A new local option for learning to drive well

The skid pad at Lime Rock - wet and slippery!

For many of us with young kids, the prospect of shipping ourselves off to a far-flung race track in a far away neighboring country...like Connecticut...to do something that is all about us, well, it's quite a challenge. Trekking to Lime Rock for the Skip Barber school was great fun when I did it back around 2008 but, amazingly, it feels like we all have even less time for things like that as the kids grow up! But there is a more convenient way to do it suddenly! Skip Barber's instruction is coming soon to Thompson Speedway just 35 minutes from Providence in Thompson, CT!

When It's Time To Call In The Professionals

Have you ever wondered how much faster than you a pro driver would be in your own car? I often have. But how would you ever find yourself in a situation where you could find out? Well, I found myself there just the other day. And here is how I did.

Photo of Lee Carpentier, Lamborghini Trofeo race driver, from his Facebook page

Is High Performance Driving Safe?

There is an old debate rising up with new vigor lately: is high performance driving getting to be so dangerous that major changes need to be made? There has been a recent major incident (fatality) at Road Atlanta (RA) that seems to be spurring the online commentary and chatter. Heavy hitters like Ross Bentley (one of my favorite authors, of Speed Secrets fame) and Don Salisbury (founder of Blue Ridge SCCA region, Blue Ridge PCA safety head) have weighed in. And they say that horsepower is too high, speeds are too high, and danger is too high. And that changes need to happen.

These two highly-knowledgeable instructors propose that speeds on the straights at tracks for cars without roll cages be potentially limited. Ross Bentley says, "We either make cars have all the safety equipment, or we control speeds." When asked how he came up with the idea to limit speeds on track, Don Salisbury states, "That is easy: Structural integrity, kinetic energy and years of watching high speed incidents "tearing apart" and "balling up" cars in club and pro races with a large part of that being the heavier Showroom Stock cars. You have street cars without rollcages doing 150+ at some tracks. They were never designed to crash at those speeds."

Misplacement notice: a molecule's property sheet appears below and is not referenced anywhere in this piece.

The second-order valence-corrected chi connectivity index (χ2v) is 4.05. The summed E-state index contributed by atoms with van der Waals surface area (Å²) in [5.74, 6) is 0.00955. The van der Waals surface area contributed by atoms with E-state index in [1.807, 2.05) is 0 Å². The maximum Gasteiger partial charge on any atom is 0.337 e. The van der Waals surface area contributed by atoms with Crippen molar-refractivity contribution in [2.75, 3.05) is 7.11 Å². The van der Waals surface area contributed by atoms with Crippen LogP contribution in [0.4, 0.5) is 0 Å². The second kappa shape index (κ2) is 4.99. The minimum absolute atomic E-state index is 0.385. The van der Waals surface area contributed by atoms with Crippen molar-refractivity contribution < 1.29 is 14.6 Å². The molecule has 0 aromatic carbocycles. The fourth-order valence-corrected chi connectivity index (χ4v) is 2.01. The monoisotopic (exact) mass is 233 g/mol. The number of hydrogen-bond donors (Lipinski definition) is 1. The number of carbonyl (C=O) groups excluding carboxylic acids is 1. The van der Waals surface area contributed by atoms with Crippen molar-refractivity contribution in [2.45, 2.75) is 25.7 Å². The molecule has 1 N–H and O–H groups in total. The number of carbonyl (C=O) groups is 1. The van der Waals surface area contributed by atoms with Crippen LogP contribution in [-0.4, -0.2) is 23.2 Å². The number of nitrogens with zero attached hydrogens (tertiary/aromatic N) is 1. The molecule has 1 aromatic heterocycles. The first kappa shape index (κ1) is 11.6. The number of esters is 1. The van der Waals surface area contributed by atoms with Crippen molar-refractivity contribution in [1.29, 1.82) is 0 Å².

There was an interesting counterpoint made by Mark Hicks, General Manager at Chin Motorsports.com, one of the largest private organizers of track day events. He contends, "In the last 5 years, I'm aware of 4 fatalities nationwide in track day/HPDE events: 2 involved running-off into trees after loss of control in a corner at tracks with inadequate safety barriers. 1 was a crash at corner exit that resulted in an injury that was exacerbated by an undisclosed medical condition (a normally healthy driver would have likely survived). And, the incident most recently at Road Atlanta, which happened on a straightaway. Applying a straightaway speed limit cannot be demonstrated to have a mitigating affect on a single one of the incidents described above. Even though the nationwide numbers of participants has increased in recent years, there's not a sudden spike in fatalities. In fact, fatality probability, as a factor of track miles driven, is probably at an all-time low."

Personally, I have enjoyed many side conversations (often on Facebook) on a related range of topics such as, "what exactly is the educational component of high performance driving education (HPDE)?" and "how is progress measured, especially if lap times are no longer applicable?"

Driving three cars at the same time: fun at ADSI on July 19

It's mid-summer and hot. And a great time to enjoy driving! A few ACF members and friends took a trip down to Quonset Point to attend the July 19 session of ADSI's high performance driving school and autocross. I wanted to see how many of my cars I could get down there to experience so I enlisted the aid of Alex SdB and Mike M so we could manage three: the '07 997, the '86 944, and the '73 914. 

A Real Guide to Palmer Motorsports Park

I hope everyone is having a good summer and is getting excited for ADSI at Quonset on July 19th!! 

Here is some breaking news! A very experienced driver–and a person I'm very happy to have recently met: Ron Savenor–has posted a much more in-depth look at the right way to get around Palmer Motorsports Park at speed. I found it pretty fascinating to compare his impressions to mine. The big takeaway for me is that I was throwing out too much of the theoretical line, thinking I was finding a faster way around the track. I now realize that it was faster largely because of my own limited skills! This info has helped me to see that I was on to something by observing the helpful camber in places on the track, but I was also leaving a lot of speed on the table by trying to cut corners too sharply. That was also probably hurting my tires a bit more than I should have been. 

I hope you find it as instructional as I have. Thanks, Ron!